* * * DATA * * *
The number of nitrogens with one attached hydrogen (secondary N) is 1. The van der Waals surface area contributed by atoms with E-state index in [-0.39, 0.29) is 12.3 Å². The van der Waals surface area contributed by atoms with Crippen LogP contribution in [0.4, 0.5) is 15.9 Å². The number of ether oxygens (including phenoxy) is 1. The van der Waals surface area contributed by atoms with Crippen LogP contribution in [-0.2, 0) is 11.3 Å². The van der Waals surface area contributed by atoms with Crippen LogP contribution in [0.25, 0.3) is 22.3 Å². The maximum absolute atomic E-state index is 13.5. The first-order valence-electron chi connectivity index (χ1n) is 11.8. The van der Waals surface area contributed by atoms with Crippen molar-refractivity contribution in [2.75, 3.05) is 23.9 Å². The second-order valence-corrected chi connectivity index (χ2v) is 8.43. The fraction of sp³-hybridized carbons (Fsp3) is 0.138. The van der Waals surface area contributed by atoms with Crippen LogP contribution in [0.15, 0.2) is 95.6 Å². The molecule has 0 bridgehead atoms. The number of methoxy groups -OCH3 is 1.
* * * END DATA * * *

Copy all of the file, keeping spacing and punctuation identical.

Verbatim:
The number of nitrogens with one attached hydrogen (secondary N) is 1. The van der Waals surface area contributed by atoms with E-state index in [-0.39, 0.29) is 12.3 Å². The van der Waals surface area contributed by atoms with Crippen LogP contribution in [0.4, 0.5) is 15.9 Å². The number of ether oxygens (including phenoxy) is 1. The van der Waals surface area contributed by atoms with Crippen LogP contribution in [-0.2, 0) is 11.3 Å². The van der Waals surface area contributed by atoms with Crippen LogP contribution in [0.25, 0.3) is 22.3 Å². The maximum absolute atomic E-state index is 13.5. The first-order valence-electron chi connectivity index (χ1n) is 11.8. The van der Waals surface area contributed by atoms with Crippen molar-refractivity contribution in [2.75, 3.05) is 23.9 Å². The second-order valence-corrected chi connectivity index (χ2v) is 8.43. The fraction of sp³-hybridized carbons (Fsp3) is 0.138. The van der Waals surface area contributed by atoms with Crippen LogP contribution in [0.15, 0.2) is 95.6 Å². The molecule has 0 bridgehead atoms. The number of methoxy groups -OCH3 is 1.